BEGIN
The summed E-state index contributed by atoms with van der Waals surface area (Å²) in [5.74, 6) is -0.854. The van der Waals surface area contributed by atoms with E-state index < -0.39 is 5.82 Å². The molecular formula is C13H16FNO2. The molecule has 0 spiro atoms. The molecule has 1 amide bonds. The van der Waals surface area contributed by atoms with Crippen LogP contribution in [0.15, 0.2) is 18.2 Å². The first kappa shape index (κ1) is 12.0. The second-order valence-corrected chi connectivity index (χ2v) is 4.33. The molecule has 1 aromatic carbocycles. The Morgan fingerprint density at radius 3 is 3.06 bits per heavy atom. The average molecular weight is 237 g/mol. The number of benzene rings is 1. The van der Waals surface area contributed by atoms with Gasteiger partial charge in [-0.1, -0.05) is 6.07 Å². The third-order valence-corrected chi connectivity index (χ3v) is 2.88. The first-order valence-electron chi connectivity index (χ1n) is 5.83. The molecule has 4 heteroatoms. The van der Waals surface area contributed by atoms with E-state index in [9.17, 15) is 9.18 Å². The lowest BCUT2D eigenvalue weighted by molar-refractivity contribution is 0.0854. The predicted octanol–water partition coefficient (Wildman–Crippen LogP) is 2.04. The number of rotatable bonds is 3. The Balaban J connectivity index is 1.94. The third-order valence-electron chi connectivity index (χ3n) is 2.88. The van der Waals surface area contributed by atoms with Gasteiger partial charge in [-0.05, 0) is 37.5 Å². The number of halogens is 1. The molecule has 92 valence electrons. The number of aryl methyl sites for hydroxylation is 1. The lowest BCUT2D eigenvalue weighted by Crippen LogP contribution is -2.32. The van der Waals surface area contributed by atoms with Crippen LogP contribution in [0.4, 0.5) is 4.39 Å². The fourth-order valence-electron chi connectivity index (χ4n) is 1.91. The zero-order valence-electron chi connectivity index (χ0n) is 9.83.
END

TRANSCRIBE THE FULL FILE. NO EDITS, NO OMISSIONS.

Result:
The summed E-state index contributed by atoms with van der Waals surface area (Å²) in [5.74, 6) is -0.854. The van der Waals surface area contributed by atoms with E-state index < -0.39 is 5.82 Å². The molecular formula is C13H16FNO2. The molecule has 0 spiro atoms. The molecule has 1 amide bonds. The van der Waals surface area contributed by atoms with Crippen LogP contribution in [0.15, 0.2) is 18.2 Å². The first kappa shape index (κ1) is 12.0. The second-order valence-corrected chi connectivity index (χ2v) is 4.33. The molecule has 1 aromatic carbocycles. The Morgan fingerprint density at radius 3 is 3.06 bits per heavy atom. The average molecular weight is 237 g/mol. The number of benzene rings is 1. The van der Waals surface area contributed by atoms with Gasteiger partial charge in [-0.1, -0.05) is 6.07 Å². The third-order valence-corrected chi connectivity index (χ3v) is 2.88. The first-order valence-electron chi connectivity index (χ1n) is 5.83. The molecule has 4 heteroatoms. The van der Waals surface area contributed by atoms with E-state index in [9.17, 15) is 9.18 Å². The lowest BCUT2D eigenvalue weighted by molar-refractivity contribution is 0.0854. The predicted octanol–water partition coefficient (Wildman–Crippen LogP) is 2.04. The number of rotatable bonds is 3. The Balaban J connectivity index is 1.94. The third-order valence-electron chi connectivity index (χ3n) is 2.88. The van der Waals surface area contributed by atoms with Gasteiger partial charge in [-0.05, 0) is 37.5 Å². The number of halogens is 1. The molecule has 92 valence electrons. The number of aryl methyl sites for hydroxylation is 1. The lowest BCUT2D eigenvalue weighted by Crippen LogP contribution is -2.32. The van der Waals surface area contributed by atoms with Crippen LogP contribution in [0.4, 0.5) is 4.39 Å². The fourth-order valence-electron chi connectivity index (χ4n) is 1.91. The zero-order valence-electron chi connectivity index (χ0n) is 9.83.